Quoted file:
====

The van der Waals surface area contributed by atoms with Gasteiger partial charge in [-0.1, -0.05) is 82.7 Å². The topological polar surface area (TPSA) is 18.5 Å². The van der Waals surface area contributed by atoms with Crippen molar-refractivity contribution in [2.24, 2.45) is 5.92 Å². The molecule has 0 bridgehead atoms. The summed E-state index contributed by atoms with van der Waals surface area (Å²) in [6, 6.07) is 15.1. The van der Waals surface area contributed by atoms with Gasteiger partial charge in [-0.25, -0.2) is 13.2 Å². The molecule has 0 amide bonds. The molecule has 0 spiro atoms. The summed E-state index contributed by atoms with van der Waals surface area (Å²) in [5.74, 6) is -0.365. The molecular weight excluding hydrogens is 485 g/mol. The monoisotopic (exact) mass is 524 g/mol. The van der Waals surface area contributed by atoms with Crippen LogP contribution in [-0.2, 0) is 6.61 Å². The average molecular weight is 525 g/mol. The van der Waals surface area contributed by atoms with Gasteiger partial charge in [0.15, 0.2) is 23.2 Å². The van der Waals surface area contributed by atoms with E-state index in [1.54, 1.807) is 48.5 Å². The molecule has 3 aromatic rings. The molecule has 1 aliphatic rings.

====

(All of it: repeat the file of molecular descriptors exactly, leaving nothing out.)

The van der Waals surface area contributed by atoms with Gasteiger partial charge in [-0.1, -0.05) is 82.7 Å². The topological polar surface area (TPSA) is 18.5 Å². The van der Waals surface area contributed by atoms with Crippen molar-refractivity contribution in [2.24, 2.45) is 5.92 Å². The molecule has 0 bridgehead atoms. The summed E-state index contributed by atoms with van der Waals surface area (Å²) in [6, 6.07) is 15.1. The van der Waals surface area contributed by atoms with Gasteiger partial charge in [-0.25, -0.2) is 13.2 Å². The molecule has 0 amide bonds. The molecule has 0 spiro atoms. The summed E-state index contributed by atoms with van der Waals surface area (Å²) in [5.74, 6) is -0.365. The molecular weight excluding hydrogens is 485 g/mol. The monoisotopic (exact) mass is 524 g/mol. The van der Waals surface area contributed by atoms with Crippen LogP contribution in [-0.2, 0) is 6.61 Å². The average molecular weight is 525 g/mol. The van der Waals surface area contributed by atoms with Gasteiger partial charge in [0.15, 0.2) is 23.2 Å². The van der Waals surface area contributed by atoms with E-state index in [1.54, 1.807) is 48.5 Å². The molecule has 3 aromatic rings. The molecule has 1 aliphatic rings.